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Joby Warrick and Peter Finn of the Washington Post recount in detail the internal discussions surrounding the torture of Abu Zubaida, a suspected terrorist held at a CIA black site in Thailand and interrogated using techniques that included waterboarding.
In April 2002, as the terrorism suspect known as Abu Zubaida lay in a Bangkok hospital bed, top U.S. counterterrorism officials gathered at CIA headquarters in Langley, Va., for a series of meetings on an urgent problem: how to get him to talk. Put him in a cell filled with cadavers, was one suggestion, according to a former U.S. official with knowledge of the brainstorming sessions. Surround him with naked women, was another. Jolt him with electric shocks to the teeth, was a third. One man’s certitude lanced through the debate, according to a participant in one of the meetings. James E. Mitchell, a retired clinical psychologist for the Air Force, had studied al-Qaeda resistance techniques. “The thing that will make him talk,” the participant recalled Mitchell saying, “is fear.”
One of the most striking things about this report is the extent to which the entire torture process was driven by healthcare professionals. The account makes clear that contract psychologists Mitchell, his partner John “Bruce” Jessen, and CIA psychologist R. Scott Schumate played a vital role in the entire process. It also makes clear that, contrary to the official Bush White House account, under which they were responding to pleas from the ground to “take the gloves off,” in fact the stuggle was consistently between handlers who wanted to stop or limit the rough stuff, and unidentified people in the pinnacles of power in Washington whose appetite for brutality could apparently never be sated. Who was calling the shots? The story tells us that the approvals came from “downtown,” agency jargon for the White House. And there’s another giveaway:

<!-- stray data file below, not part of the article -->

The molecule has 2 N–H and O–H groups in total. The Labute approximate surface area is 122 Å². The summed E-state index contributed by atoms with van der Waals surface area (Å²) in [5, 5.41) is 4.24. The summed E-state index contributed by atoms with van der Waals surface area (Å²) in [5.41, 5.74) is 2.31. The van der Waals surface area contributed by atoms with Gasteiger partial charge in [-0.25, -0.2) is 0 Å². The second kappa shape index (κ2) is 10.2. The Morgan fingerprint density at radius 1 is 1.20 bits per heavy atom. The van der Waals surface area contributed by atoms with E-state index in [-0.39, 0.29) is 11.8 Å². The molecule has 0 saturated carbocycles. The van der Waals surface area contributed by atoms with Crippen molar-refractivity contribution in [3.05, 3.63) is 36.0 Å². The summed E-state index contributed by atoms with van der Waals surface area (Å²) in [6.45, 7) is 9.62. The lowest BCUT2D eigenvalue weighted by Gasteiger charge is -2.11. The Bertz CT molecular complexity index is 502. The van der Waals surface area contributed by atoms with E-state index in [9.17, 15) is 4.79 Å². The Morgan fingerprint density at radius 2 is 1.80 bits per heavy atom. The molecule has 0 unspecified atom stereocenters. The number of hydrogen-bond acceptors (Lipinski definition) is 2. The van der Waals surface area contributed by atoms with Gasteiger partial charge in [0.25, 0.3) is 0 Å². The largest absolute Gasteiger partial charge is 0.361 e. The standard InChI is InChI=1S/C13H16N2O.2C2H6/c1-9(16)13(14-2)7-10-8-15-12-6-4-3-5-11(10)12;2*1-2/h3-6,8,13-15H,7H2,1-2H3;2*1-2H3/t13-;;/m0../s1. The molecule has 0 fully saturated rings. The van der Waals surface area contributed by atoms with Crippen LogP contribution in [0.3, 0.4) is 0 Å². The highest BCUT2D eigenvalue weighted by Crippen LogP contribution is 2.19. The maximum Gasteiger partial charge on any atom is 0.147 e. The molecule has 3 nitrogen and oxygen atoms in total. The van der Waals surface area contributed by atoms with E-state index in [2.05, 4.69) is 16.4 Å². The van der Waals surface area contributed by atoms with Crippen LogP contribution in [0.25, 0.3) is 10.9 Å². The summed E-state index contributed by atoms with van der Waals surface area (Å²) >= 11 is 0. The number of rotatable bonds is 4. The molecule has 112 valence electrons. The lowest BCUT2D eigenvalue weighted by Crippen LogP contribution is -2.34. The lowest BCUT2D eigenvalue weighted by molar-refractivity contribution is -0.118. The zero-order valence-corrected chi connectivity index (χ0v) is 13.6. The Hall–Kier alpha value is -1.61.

“Headquarters was sending daily harangues, cables, e-mails insisting that waterboarding continue for 30 days because another attack was believed to be imminent,” the former official said. “Headquarters said it would be on the team’s back if an attack happened. They said to the interrogation team, ‘You’ve lost your spine.’ “
And who was talking to “headquarters” and pressing them? If you’ve read Jack Goldsmith’s book The Terror Presidency, this cajoling and threatening will sound familiar. In his book, the man consistently on the delivering end was David Addington.
Eric Holder may want an inquiry which looks only at what happened in the room in which Abu Zubaida and prisoners like him were held, but this account demonstrates yet again the extent to which the pressure for the use of the most abusive practices came from the highest decision makers. If an investigation is launched and it fails to examine closely the role played by policy-makers and their “the law is no object” rogue lawyers, it will be a travesty.
More from Scott Horton:
Six Questions — October 18, 2014, 8:00 pm
Nathaniel Raymond on CIA interrogation techniques.
Mark Denbeaux on the NCIS cover-up of three “suicides” at Guantánamo Bay Detention Camp
From the June 2014 issue
Acres of hemp grown by “patriotic‚” U.S. farmers in 1942 at the behest of the U.S. government:
A study suggested that the health effects of exposure to nuclear radiation at Chernobyl were no worse than ill health resulting from smoking and normal urban air pollution.
Greenpeace apologized after activists accidentally defaced the site of Peru’s 2,000-year-old Nazca Lines when they unfurled cloth letters reading “time for change” near the ancient sand drawings. “We fully understand,” the group wrote in a statement, “that this looks bad.”
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“I hope that after reading the following pages the leaders of the Y. M. C. A. will start a campaign to induce good young men to do nothing. If so, I shall not have lived in vain.”